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Gazan War Nearing End
Battered Hamas ready to accept cease fire
Yehonathan Tommer (tommery06)     Print Article 
Published 2009-01-13 10:39 (KST)   
On the 17th day of hostilities, the Israeli Gazan operation appears to be nearing an end amidst stepped up military activity and a flurry of shuttle diplomacy.

Last Friday's UN Security Council Resolution 1680 stressed the "urgency of an immediate, durable and fully respected cease-fire," accelerating mediating efforts by Egypt, the US, France and Syria to get the warring parties to agree to a cease-fire.

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Israeli fighter planes continue to bombard the smuggling tunnels at the Philadelphi route to thwart Iranian efforts to re supply Hamas with long-range rockets shipped to Gaza by sea and land, Israeli sources say.

Israel Poised to Intensify War Effort

Thousands of infantry reservists have completed training for combat in built-up civilian areas. They are now fighting alongside regular Israeli troops backed by aerial and naval support. The tightening siege cordons off Gaza City from Rafah and Khan Younis in the south and from Beit Hanun and Beit Lahiyeh in the north of the Strip. Israeli forces are waiting for a Cabinet decision to enter the third stage of ground battle, probably to root out Hamas fighters and stockpiled weapons from the labyrinth of underground shelters.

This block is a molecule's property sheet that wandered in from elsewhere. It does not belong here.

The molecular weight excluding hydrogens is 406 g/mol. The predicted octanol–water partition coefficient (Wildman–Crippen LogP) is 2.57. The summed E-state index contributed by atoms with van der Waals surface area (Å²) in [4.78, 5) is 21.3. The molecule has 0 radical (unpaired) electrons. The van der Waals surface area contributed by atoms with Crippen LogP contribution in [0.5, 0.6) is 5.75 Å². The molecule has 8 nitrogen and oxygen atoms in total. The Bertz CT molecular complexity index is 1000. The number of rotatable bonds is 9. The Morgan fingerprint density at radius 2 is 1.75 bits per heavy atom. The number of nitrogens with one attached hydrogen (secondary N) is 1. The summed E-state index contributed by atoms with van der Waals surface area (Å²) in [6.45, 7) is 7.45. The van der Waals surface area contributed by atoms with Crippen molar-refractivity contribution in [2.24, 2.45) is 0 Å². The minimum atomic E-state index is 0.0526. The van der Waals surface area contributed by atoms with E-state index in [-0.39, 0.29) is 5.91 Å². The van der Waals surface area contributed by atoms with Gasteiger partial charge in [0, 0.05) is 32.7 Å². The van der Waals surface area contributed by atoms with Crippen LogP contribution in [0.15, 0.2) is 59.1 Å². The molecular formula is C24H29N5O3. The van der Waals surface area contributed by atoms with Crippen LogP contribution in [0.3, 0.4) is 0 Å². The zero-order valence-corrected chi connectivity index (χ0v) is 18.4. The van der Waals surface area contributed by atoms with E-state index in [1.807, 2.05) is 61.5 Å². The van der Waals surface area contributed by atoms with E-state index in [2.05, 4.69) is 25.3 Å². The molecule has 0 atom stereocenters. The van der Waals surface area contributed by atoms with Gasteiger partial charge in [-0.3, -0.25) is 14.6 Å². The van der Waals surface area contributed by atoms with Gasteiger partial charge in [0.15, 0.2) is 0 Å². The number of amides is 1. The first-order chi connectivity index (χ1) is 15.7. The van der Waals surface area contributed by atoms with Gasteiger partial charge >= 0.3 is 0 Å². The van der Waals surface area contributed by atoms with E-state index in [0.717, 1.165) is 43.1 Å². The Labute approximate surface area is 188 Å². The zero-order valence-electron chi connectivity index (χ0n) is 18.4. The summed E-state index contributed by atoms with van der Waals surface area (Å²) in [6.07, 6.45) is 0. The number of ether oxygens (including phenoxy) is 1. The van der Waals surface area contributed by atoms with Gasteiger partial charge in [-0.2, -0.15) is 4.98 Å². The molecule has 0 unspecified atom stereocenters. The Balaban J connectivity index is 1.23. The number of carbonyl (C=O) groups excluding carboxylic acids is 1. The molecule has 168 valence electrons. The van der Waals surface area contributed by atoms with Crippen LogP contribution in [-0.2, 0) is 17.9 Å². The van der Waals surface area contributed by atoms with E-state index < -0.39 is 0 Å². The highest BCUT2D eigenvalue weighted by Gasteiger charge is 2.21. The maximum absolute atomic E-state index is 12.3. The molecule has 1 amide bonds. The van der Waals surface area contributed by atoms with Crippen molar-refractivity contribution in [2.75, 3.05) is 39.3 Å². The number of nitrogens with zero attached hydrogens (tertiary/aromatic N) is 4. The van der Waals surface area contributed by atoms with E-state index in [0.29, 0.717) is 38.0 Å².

Fighting in Gaza City's densely populated refugee camps riddled by narrow alleyways would result in huge Palestinian civilian casualties, adding to the unverified 900 dead and over 4,000 injured Palestinians, sources claim. Half the casualties are women and children.

Truckloads loaded with tons of food, medical supplies and fuel for distribution to the war-stricken population pass through the Kerem Shalom border crossing each day during a three-hour lull. The convoys are frequently targeted by Hamas artillery and snipers. The Israelis say that Hamas deliberately confiscates most of their contents as proof of the humanitarian crisis created by the two-year blockade and the current fighting. The world at large is outraged by the human suffering and is unimpressed.

Meanwhile the Attorney General Emmanuel Mazuz is preparing for a spate of war crimes claims against Israel when the war in Gaza ends.

Disagreements Ahead of February Elections

Israel goes to the polls in less than a month as some politicians toy with the idea of deferring them. Prime Minister Ehud Olmert (his party's deposed leader accused of seeking rehabilitation for his failure in the Second Lebanon War) pushes a hardline. Israel, he said at a Cabinet meeting on Sunday, was close to realizing its objectives and must press on with its offensive "to change the security situation for its southern residents."

Some have interpreted this obscure objective as a euphemism for regime change and ousting Hamas from power. Israel's intensifying military action tightens the screws on Hamas to agree to Cairo's proposed cease-fire terms.